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"The merger completes our portfolio and allows us to speak for the kind of retailers many legislators really care about — the mom-and-pop businesses in the communities they represent, the ones they see and care about."
—RON FONG, California Grocers Association
The California Grocers Association is speaking with a louder voice these days following its merger in May with the California Independent Grocers Association.
CGA has traditionally voiced the viewpoints of the larger operators in the state, while CIGA spoke for smaller-store operators.
“But the merger completes our portfolio and allows us to speak for the kind of retailers many legislators really care about — the mom-and-pop businesses in the communities they represent, the ones they see and care about,” Ron Fong, CGA president, told SN.
“When these legislators look at a proposed bill, they ask themselves how it will affect the small grocers in their communities. In fact, there’s one state senator who’s been in the legislature for 20 years, and whenever we talk to him about why some proposed bill is challenging for our industry, he always asks how it will affect the single-store operator in the area he represents — and now we can speak for that operator and others like him — and we can speak more effectively with a single voice rather than in two voices with two sets of lobbyists.”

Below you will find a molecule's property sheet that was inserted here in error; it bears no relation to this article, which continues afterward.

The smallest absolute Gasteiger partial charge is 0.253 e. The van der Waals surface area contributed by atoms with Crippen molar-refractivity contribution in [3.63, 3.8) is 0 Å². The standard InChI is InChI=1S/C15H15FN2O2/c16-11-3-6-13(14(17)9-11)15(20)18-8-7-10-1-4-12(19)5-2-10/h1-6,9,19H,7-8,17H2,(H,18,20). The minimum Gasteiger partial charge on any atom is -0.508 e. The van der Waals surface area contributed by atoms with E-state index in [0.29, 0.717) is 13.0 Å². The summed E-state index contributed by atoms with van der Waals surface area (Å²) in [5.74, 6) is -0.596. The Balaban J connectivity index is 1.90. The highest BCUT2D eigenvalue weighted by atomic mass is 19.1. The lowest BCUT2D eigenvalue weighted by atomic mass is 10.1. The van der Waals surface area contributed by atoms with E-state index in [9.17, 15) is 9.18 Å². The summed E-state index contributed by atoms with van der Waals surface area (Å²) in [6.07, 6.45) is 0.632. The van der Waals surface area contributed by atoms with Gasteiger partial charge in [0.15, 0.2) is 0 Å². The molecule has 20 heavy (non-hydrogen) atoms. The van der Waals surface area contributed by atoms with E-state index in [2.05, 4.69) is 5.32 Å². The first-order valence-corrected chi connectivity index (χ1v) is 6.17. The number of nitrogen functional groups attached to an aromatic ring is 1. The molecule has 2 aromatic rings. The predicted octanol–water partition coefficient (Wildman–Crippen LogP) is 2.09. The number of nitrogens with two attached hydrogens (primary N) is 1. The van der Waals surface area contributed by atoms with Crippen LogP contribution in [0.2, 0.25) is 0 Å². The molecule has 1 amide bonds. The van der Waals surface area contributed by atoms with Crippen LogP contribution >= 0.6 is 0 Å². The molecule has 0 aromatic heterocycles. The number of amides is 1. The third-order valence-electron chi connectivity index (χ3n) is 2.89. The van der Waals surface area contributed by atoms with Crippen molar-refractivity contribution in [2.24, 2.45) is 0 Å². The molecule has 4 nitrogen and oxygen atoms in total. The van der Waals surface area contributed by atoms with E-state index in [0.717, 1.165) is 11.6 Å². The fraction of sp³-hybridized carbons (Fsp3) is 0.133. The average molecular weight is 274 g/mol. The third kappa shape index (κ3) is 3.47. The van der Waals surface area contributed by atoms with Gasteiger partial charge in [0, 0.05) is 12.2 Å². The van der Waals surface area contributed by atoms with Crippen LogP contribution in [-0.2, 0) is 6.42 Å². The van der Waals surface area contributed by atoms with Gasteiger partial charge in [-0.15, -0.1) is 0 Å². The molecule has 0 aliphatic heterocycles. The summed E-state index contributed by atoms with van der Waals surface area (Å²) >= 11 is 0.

Before the merger, CGA membership included approximately 300 companies (about 80% independents and 20% chains) operating an estimated 6,000 retail stores, plus 200 supplier companies. The merger with CIGA added 126 privately-owned retailers operating several hundred stores, along with approximately 50 supplier companies.
Still missing from the retailers CGA represents are convenience stores, mass merchandisers, dollar stores and chain drug-stores, “though those are areas we are pursuing,” Fong said.
Reviewing CGA’s agenda over the past few months, Fong cited the following examples: